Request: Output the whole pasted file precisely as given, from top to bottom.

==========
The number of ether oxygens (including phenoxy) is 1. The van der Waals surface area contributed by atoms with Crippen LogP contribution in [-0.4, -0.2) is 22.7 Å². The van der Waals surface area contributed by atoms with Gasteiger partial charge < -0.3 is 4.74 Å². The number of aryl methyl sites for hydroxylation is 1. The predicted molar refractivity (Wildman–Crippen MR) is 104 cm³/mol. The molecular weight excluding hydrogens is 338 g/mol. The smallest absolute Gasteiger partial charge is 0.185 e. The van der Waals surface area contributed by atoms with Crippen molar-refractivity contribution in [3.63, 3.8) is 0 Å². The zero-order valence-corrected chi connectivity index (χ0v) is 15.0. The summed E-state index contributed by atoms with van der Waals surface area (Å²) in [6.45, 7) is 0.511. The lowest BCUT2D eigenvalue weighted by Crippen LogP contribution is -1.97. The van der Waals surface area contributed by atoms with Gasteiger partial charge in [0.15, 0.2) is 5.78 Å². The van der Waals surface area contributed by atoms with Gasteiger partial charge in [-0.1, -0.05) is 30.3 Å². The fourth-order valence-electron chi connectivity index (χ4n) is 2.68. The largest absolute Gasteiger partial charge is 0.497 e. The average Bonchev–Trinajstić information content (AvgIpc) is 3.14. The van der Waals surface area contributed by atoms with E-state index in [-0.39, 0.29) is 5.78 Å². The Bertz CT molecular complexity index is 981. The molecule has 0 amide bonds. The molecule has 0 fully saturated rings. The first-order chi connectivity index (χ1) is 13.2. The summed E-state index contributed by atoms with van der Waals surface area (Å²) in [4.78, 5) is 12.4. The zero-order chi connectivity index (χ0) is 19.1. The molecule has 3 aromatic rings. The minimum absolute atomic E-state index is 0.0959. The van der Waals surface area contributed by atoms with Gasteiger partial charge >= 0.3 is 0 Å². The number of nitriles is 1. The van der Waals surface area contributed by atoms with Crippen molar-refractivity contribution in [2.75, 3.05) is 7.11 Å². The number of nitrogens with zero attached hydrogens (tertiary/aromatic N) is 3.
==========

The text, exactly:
The number of ether oxygens (including phenoxy) is 1. The van der Waals surface area contributed by atoms with Crippen LogP contribution in [-0.4, -0.2) is 22.7 Å². The van der Waals surface area contributed by atoms with Gasteiger partial charge < -0.3 is 4.74 Å². The number of aryl methyl sites for hydroxylation is 1. The predicted molar refractivity (Wildman–Crippen MR) is 104 cm³/mol. The molecular weight excluding hydrogens is 338 g/mol. The smallest absolute Gasteiger partial charge is 0.185 e. The van der Waals surface area contributed by atoms with Crippen molar-refractivity contribution in [3.63, 3.8) is 0 Å². The zero-order valence-corrected chi connectivity index (χ0v) is 15.0. The summed E-state index contributed by atoms with van der Waals surface area (Å²) in [6.45, 7) is 0.511. The lowest BCUT2D eigenvalue weighted by Crippen LogP contribution is -1.97. The van der Waals surface area contributed by atoms with Gasteiger partial charge in [0.15, 0.2) is 5.78 Å². The van der Waals surface area contributed by atoms with Gasteiger partial charge in [-0.1, -0.05) is 30.3 Å². The fourth-order valence-electron chi connectivity index (χ4n) is 2.68. The largest absolute Gasteiger partial charge is 0.497 e. The average Bonchev–Trinajstić information content (AvgIpc) is 3.14. The van der Waals surface area contributed by atoms with E-state index in [-0.39, 0.29) is 5.78 Å². The Bertz CT molecular complexity index is 981. The molecule has 0 amide bonds. The molecule has 0 fully saturated rings. The first-order chi connectivity index (χ1) is 13.2. The summed E-state index contributed by atoms with van der Waals surface area (Å²) in [4.78, 5) is 12.4. The zero-order chi connectivity index (χ0) is 19.1. The molecule has 3 aromatic rings. The minimum absolute atomic E-state index is 0.0959. The van der Waals surface area contributed by atoms with Gasteiger partial charge >= 0.3 is 0 Å². The number of nitriles is 1. The van der Waals surface area contributed by atoms with Crippen molar-refractivity contribution in [2.75, 3.05) is 7.11 Å². The number of nitrogens with zero attached hydrogens (tertiary/aromatic N) is 3.